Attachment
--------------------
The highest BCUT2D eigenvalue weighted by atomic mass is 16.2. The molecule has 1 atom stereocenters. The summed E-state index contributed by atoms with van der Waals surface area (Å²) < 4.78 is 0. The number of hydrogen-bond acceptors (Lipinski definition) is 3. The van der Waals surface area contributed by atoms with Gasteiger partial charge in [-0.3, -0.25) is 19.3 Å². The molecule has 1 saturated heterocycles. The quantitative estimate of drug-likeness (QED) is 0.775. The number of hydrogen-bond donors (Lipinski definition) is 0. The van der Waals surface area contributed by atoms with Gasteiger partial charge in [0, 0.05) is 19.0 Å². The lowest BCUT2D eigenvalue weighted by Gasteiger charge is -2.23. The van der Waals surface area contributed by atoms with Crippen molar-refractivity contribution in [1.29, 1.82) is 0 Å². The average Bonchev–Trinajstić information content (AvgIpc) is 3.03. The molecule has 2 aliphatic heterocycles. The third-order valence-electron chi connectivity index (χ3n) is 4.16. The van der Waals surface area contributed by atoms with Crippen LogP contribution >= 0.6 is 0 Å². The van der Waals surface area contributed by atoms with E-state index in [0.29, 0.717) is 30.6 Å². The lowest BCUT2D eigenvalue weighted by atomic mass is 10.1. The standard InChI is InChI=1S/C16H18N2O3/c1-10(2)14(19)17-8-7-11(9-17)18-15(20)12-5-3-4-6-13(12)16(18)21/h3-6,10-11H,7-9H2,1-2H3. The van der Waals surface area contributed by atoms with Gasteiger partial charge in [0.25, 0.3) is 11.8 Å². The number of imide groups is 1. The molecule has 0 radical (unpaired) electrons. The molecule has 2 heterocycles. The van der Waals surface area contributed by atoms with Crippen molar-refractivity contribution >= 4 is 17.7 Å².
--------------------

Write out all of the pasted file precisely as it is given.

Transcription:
The highest BCUT2D eigenvalue weighted by atomic mass is 16.2. The molecule has 1 atom stereocenters. The summed E-state index contributed by atoms with van der Waals surface area (Å²) < 4.78 is 0. The number of hydrogen-bond acceptors (Lipinski definition) is 3. The van der Waals surface area contributed by atoms with Gasteiger partial charge in [-0.3, -0.25) is 19.3 Å². The molecule has 1 saturated heterocycles. The quantitative estimate of drug-likeness (QED) is 0.775. The number of hydrogen-bond donors (Lipinski definition) is 0. The van der Waals surface area contributed by atoms with Gasteiger partial charge in [0, 0.05) is 19.0 Å². The lowest BCUT2D eigenvalue weighted by Gasteiger charge is -2.23. The van der Waals surface area contributed by atoms with Crippen molar-refractivity contribution in [1.29, 1.82) is 0 Å². The average Bonchev–Trinajstić information content (AvgIpc) is 3.03. The molecule has 2 aliphatic heterocycles. The third-order valence-electron chi connectivity index (χ3n) is 4.16. The van der Waals surface area contributed by atoms with Crippen LogP contribution >= 0.6 is 0 Å². The van der Waals surface area contributed by atoms with E-state index in [0.29, 0.717) is 30.6 Å². The lowest BCUT2D eigenvalue weighted by atomic mass is 10.1. The standard InChI is InChI=1S/C16H18N2O3/c1-10(2)14(19)17-8-7-11(9-17)18-15(20)12-5-3-4-6-13(12)16(18)21/h3-6,10-11H,7-9H2,1-2H3. The van der Waals surface area contributed by atoms with Gasteiger partial charge in [0.25, 0.3) is 11.8 Å². The number of imide groups is 1. The molecule has 0 radical (unpaired) electrons. The molecule has 2 heterocycles. The van der Waals surface area contributed by atoms with Crippen molar-refractivity contribution >= 4 is 17.7 Å².